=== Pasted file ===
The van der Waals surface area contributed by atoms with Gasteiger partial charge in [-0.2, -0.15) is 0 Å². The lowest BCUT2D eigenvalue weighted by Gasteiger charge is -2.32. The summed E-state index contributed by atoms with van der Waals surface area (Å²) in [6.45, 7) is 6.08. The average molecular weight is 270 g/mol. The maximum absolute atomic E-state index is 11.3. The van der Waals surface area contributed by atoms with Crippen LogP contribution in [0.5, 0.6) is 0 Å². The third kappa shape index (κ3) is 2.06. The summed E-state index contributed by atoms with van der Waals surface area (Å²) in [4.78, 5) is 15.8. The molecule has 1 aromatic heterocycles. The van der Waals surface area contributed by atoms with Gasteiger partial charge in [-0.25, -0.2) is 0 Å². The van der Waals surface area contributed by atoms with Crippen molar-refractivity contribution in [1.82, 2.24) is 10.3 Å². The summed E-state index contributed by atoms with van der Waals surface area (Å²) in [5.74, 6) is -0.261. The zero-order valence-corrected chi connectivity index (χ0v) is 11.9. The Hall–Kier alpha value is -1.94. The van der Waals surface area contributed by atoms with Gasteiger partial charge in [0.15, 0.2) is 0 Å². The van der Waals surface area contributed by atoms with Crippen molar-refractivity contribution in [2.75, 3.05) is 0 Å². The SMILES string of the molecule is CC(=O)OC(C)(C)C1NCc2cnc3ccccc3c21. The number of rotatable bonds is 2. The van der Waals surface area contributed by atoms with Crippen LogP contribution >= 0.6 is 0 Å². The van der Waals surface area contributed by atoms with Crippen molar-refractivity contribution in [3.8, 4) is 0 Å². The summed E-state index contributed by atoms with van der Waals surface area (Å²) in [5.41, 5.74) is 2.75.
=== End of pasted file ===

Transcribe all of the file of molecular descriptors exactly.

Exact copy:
The van der Waals surface area contributed by atoms with Gasteiger partial charge in [-0.2, -0.15) is 0 Å². The lowest BCUT2D eigenvalue weighted by Gasteiger charge is -2.32. The summed E-state index contributed by atoms with van der Waals surface area (Å²) in [6.45, 7) is 6.08. The average molecular weight is 270 g/mol. The maximum absolute atomic E-state index is 11.3. The van der Waals surface area contributed by atoms with Crippen LogP contribution in [0.5, 0.6) is 0 Å². The third kappa shape index (κ3) is 2.06. The summed E-state index contributed by atoms with van der Waals surface area (Å²) in [4.78, 5) is 15.8. The molecule has 1 aromatic heterocycles. The van der Waals surface area contributed by atoms with Gasteiger partial charge in [-0.25, -0.2) is 0 Å². The van der Waals surface area contributed by atoms with Crippen molar-refractivity contribution in [1.82, 2.24) is 10.3 Å². The summed E-state index contributed by atoms with van der Waals surface area (Å²) in [5.74, 6) is -0.261. The zero-order valence-corrected chi connectivity index (χ0v) is 11.9. The Hall–Kier alpha value is -1.94. The van der Waals surface area contributed by atoms with Gasteiger partial charge in [0.15, 0.2) is 0 Å². The van der Waals surface area contributed by atoms with Crippen molar-refractivity contribution in [2.75, 3.05) is 0 Å². The SMILES string of the molecule is CC(=O)OC(C)(C)C1NCc2cnc3ccccc3c21. The number of rotatable bonds is 2. The van der Waals surface area contributed by atoms with Crippen LogP contribution >= 0.6 is 0 Å². The van der Waals surface area contributed by atoms with Crippen molar-refractivity contribution in [3.8, 4) is 0 Å². The summed E-state index contributed by atoms with van der Waals surface area (Å²) in [5.41, 5.74) is 2.75.